“Where They At,” or “Wha Dey At,” is the title of a song generally recognized as the first bounce release, recorded in late 1991 as a cassette-only release by rapper T.T. Tucker, with the late DJ Irv. It was also recorded a few months after by DJ Jimi Payton for producer Isaac Bolden’s Soulin’ Records/Avenue Distribution. To all accounts, these recordings marked the point in time at which New Orleans rap first found its own voice in that raw, celebratory, infectious block-party style.
Bounce’s signature rhythms and call-and-response chants are deeply rooted in New Orleans’ cultural heritage, including Mardi Gras Indian and second-line traditions. The exhibit “Where They At” documents pioneering New Orleans rappers from the 1980’s, 1990’s, and early 2000’s, the period when bounce music melded and interplayed with lyrical hip-hop and gangsta rap in New Orleans to create a unique, hybrid Crescent City hip-hop sound – the newest branch of Southern roots music.
Photographer Aubrey Edwards and journalist Alison Fensterstock, over the course of 18 months, photographed and interviewed more than 40 rappers, DJs, producers, label and record store owners from the New Orleans bounce and hip-hop music scene. This archive includes original portraits and interview excerpts, original video and audio, and collected artifacts including vintage records, tapes, scene snapshots and other ephemera.
Alison Fensterstock is a New Orleans-based music journalist. From 2006-2009, she wrote an award-winning music column for the city's alt-weekly, The Gambit. Her writing on roots music and New Orleans rap has appeared in MOJO, Vibe, Q, Paste, Spin and the Oxford American Music Issue. Recently, she wrote the text for "Unsung Heroes: The Secret History of Louisiana Rock n' Roll," an exhibit currently on display at the Louisiana State Museum. She is the programming director for the Ponderosa Stomp Foundation. Her Gambit cover story on gay and transgendered bounce artists in New Orleans, "Sissy Strut," was selected for an honorable mention in Da Capo Press's Best American Music Writing 2009.
Aubrey Edwards is a Brooklyn and New Orleans-based music photographer and educator. Edwards was an award-winning, primary music photographer for the alt-weekly Austin Chronicle from 2004-2008; her present client list includes the United Nations, Magnolia Pictures, Playboy, SPIN, XXL and Comedy Central. She teaches photography and videography in low-income NYC public schools, and runs a continued education photography school in downtown Brooklyn. Her recent work in New Orleans includes guest lecturing with the University of New Orleans photo department, conducting workshops with the New Orleans Kid Camera Project, and completing an artist residency with Louisiana Artworks.
Abita Beer, Abrons Art Center, Adrian Saldana, Alex Rawls & OffBeat magazine, Austin Powell, Chris Robinson, Colin Meneghini, Dr. Ira Padnos & The Ponderosa Stomp, Emil Nassar, Eric Brightwell, Heather West, Iris Brooks, Jacob Devries, Jayme McLellan & Civilian Art Projects, Jeremy Smith, John and Glenda "Goldie Roberts", John Swenson, Johnathan Durham, Jordan Hirsch & Aimee Bussells, Loren K. Phillips Fouroux, Matt Miller, Matt Sakakeeny PhD, Matt Sonzala, Michael Bateman, Neighborhood Story Project, Our Kickstarter Supporters, Patrick Strange, Polo Silk, Rachel Ornelas & the Jazz and Heritage Festival, Scott Aiges, Sean Yent Schuster-Craig, Stephen Thomas, The Birdhouse Gallery, The Soap Factory, Wild Wayne & Industry Influence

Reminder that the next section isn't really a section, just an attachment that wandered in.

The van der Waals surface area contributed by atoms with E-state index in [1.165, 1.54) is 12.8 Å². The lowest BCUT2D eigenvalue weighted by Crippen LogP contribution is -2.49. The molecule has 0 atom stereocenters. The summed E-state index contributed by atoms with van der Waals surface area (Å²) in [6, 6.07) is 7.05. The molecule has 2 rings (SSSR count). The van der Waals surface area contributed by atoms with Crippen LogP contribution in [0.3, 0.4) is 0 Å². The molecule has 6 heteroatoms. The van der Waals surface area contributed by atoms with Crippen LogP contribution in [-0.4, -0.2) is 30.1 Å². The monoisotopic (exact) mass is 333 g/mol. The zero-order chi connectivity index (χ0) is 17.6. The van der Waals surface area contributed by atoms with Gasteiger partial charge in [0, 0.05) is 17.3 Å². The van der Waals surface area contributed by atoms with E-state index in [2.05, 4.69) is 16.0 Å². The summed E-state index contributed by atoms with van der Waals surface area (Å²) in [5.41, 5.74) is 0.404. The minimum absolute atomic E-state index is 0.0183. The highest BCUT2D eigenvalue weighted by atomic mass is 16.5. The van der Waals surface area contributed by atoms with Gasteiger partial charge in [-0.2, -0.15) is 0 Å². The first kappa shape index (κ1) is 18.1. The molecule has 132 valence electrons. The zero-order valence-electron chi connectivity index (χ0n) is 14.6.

D. Lefty Parker | Audio Mastering
Erik Kiesewetter/EBSL | Art Direction & Design
Rami Sharkey | Web Development
Jac Currie & Defend New Orleans | Funder
The Greater New Orleans Foundation | Funder
Ogden Museum of Southern Art | Partner
All the project participants who shared their time, their words, and their support.
“Here we come / Red Rum.”
I actually was going to try to go sign with Full Pack, and Pimp Daddy was the one that gave me the Cash Money card. He told me to call and I did. I wound up being a featured artist, writing a bunch of stuff for Ms Tee. But when it was my time, I just felt like they was sleeping on me so I had to leave. I was writing all these hits for Ms Tee and this and that and you know, and I ain't even in the studio yet. I'm just doing featured appearances. So I had to go do me.
The parties was wild. Cash Money used to throw parties like every week at this club called Whispers in the East. They’d buy the bar. Drink up till you throw up till the sun come up, basically. It was good to be affiliated and know them then, for real. They partied all the way, 100%. Whispers was an elegant club, but it was hood. It wasn't how it is now. Like then, we used to party and have fun. They party and go shoot up one another now.
It’s just like bounce music is our way of expressing ourselves through all the hardship, and this and that. The streets can take you under if you let it. Bounce music saved that. When you listen to bounce music you ain't worried about anything else that’s in existence in the world, just you got to move. It’s real good positive energy. Some people harmonize it. Some people like to just repeat the same thing over and over. It all comes from "Brown Beats" and "Triggerman." Down here in New Orleans, we can do wonders with "Brown Beats" and "Triggerman." I don't think anyone else could adapt "Brown Beats" and "Triggerman" like we do down here with that bounce music. It’s that beat. That is what they call it, “that beat.” When people say that beat, they’re talking about bounce music. That is what the new generation call it, that beat.
We’re a major city and we’re known for music. You got to know it’s more than jazz down here. I'm a jazz musician too, so it kind of works cool for me. When the rap ain't working I go beat the drum, in the Hot 8 Brass Band.
Red Rum, Cash Money, Untouchable
Uptown, 3d Ward, 10th Ward
1995 - present
Ms Tee, Red Rum roster